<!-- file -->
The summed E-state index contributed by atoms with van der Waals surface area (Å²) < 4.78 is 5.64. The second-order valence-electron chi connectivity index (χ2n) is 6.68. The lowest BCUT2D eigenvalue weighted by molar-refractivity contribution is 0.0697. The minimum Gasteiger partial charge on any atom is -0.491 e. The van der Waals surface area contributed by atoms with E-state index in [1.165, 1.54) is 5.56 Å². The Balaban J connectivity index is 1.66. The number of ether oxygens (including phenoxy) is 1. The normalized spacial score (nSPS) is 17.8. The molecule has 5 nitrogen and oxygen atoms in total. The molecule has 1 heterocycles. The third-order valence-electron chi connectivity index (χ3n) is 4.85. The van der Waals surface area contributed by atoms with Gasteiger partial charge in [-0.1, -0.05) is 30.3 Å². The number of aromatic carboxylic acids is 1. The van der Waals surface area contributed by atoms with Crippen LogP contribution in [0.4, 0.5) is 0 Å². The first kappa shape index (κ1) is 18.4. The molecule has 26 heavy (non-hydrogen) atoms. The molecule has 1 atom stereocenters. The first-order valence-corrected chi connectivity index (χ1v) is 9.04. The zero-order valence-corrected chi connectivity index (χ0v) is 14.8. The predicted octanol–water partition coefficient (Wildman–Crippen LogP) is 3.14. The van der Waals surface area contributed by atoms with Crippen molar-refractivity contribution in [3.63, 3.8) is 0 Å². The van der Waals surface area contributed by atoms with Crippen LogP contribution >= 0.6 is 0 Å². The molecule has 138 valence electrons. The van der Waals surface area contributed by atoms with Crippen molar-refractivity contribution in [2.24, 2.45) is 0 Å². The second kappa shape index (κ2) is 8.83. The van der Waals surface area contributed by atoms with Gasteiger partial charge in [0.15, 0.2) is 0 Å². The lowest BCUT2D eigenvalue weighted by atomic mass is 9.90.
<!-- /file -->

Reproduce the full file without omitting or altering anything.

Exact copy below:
The summed E-state index contributed by atoms with van der Waals surface area (Å²) < 4.78 is 5.64. The second-order valence-electron chi connectivity index (χ2n) is 6.68. The lowest BCUT2D eigenvalue weighted by molar-refractivity contribution is 0.0697. The minimum Gasteiger partial charge on any atom is -0.491 e. The van der Waals surface area contributed by atoms with E-state index in [1.165, 1.54) is 5.56 Å². The Balaban J connectivity index is 1.66. The number of ether oxygens (including phenoxy) is 1. The normalized spacial score (nSPS) is 17.8. The molecule has 5 nitrogen and oxygen atoms in total. The molecule has 1 heterocycles. The third-order valence-electron chi connectivity index (χ3n) is 4.85. The van der Waals surface area contributed by atoms with Gasteiger partial charge in [-0.1, -0.05) is 30.3 Å². The number of aromatic carboxylic acids is 1. The van der Waals surface area contributed by atoms with Crippen LogP contribution in [0.4, 0.5) is 0 Å². The first kappa shape index (κ1) is 18.4. The molecule has 26 heavy (non-hydrogen) atoms. The molecule has 1 atom stereocenters. The first-order valence-corrected chi connectivity index (χ1v) is 9.04. The zero-order valence-corrected chi connectivity index (χ0v) is 14.8. The predicted octanol–water partition coefficient (Wildman–Crippen LogP) is 3.14. The van der Waals surface area contributed by atoms with Crippen molar-refractivity contribution in [3.63, 3.8) is 0 Å². The van der Waals surface area contributed by atoms with Crippen LogP contribution >= 0.6 is 0 Å². The molecule has 138 valence electrons. The van der Waals surface area contributed by atoms with Crippen molar-refractivity contribution in [2.24, 2.45) is 0 Å². The second kappa shape index (κ2) is 8.83. The van der Waals surface area contributed by atoms with Gasteiger partial charge in [0.15, 0.2) is 0 Å². The lowest BCUT2D eigenvalue weighted by atomic mass is 9.90.